Wednesday, November 10, 2010

The Horror, The Horror, the State Budget

The Legislative Analyst has come out with his budget outlook. Guess what? It's a horror story. In rough terms, last year's budget (with all the trickery involved) was "balanced" in the sense of inflows = outflows. But it contained a legacy of past sin to the tune of about $6 billion. The budget recently enacted for this year is also roughly "balanced," but it also carries forward the $6 billion in past sins. So if that were the extent of the problem, we would probably do what Schwarzenegger did when he took office, i.e., finance the past sins by some kind of borrowing plan. The difference is that when Schwarzenegger took office, the economy and the budget outlook were improving. So if the past sins were dealt with, the future would take care of itself.

Incoming Gov. Brown has a different problem. He has past sins to deal with. But the budget outlook is deteriorating, not improving. Even if the economy slowly improves, a chunk of tax revenue that was approved on a temporary basis in Feb. 2009 goes away. Recall that voters declined to extend the temporary tax increases in May 2009.

Brown kept saying in the campaign that there would be no new taxes unless voters approved. The definition of "new" might provide some wiggle room since the temporary tax increases might be defined as "old." However, the 2/3 vote would apply, regardless of what you call them. And 2/3 is not on offer in the legislature.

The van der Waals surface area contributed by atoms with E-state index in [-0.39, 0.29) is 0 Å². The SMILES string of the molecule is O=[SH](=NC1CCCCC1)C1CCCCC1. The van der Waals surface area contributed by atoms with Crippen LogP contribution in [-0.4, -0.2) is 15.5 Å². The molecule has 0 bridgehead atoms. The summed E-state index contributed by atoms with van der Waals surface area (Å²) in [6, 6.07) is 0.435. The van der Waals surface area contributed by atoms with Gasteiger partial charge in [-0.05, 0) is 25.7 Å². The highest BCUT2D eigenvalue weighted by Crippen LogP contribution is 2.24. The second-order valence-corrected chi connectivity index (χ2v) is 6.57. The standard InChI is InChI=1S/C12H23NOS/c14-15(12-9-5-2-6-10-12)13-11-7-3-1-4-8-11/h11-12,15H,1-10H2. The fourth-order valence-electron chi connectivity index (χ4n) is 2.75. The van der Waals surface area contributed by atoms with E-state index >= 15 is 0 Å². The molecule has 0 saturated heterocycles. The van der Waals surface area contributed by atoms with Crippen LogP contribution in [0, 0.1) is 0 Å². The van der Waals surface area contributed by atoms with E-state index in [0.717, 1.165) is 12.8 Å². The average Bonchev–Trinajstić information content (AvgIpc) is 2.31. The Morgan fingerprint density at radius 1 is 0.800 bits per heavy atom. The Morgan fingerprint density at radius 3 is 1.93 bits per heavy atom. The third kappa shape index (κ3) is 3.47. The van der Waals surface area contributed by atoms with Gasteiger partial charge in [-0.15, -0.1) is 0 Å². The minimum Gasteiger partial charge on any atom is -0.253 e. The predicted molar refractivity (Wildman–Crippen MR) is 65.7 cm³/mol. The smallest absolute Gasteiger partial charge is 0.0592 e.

So the idea of voters approving is what remains. Essentially, he could go back to voters with a repeat of what they rejected in May 2009. That is iffy, but they might respond to horror stories such as massive prison releases for fiscal reasons. (Charlie Manson? Sirhan Sirhan?)

Brown faced a major problem in 1978 when Prop 13 passed. But he had built up a very large reserve with the "frugality" he touted in the campaign plus a lot of inflation-based revenue that came in during the late 1970s. Needless to say, there is no such reserve now. In fact, as noted above, the reserve is in negative territory.

I would not expect the state to be kicking money into the UC pension plan any time soon. The LAO projects that the state will provide in nominal dollars roughly what UC gets this year. And while the report takes note of the fact that the state is not contributing to the pension, it assumes it will continue not to do so.

I would expect tuition to be going up. So does the LAO.

You can find the report at

The LAO has a video presentation below:

Or, more concisely:

1 comment:

Anonymous said...

"I would not expect the state to be kicking money into the UC pension plan any time soon."

I completely agree! Given the fiscal mess the State is in now, it's just wishful thinking to expect that the State will come up with any significant new money for UCRP in the immediately foreseeable future.

But nonetheless the University has officially committed to begin funding UCRP with 10% employer contributions by FY 2013, apparently based on the assumption that the State will resume it's UCRP funding.

So if the State doesn't pony up it's share by 2013, as seems highly likely, won't there need to be significant organizational consolidations and large-scale layoffs across UC?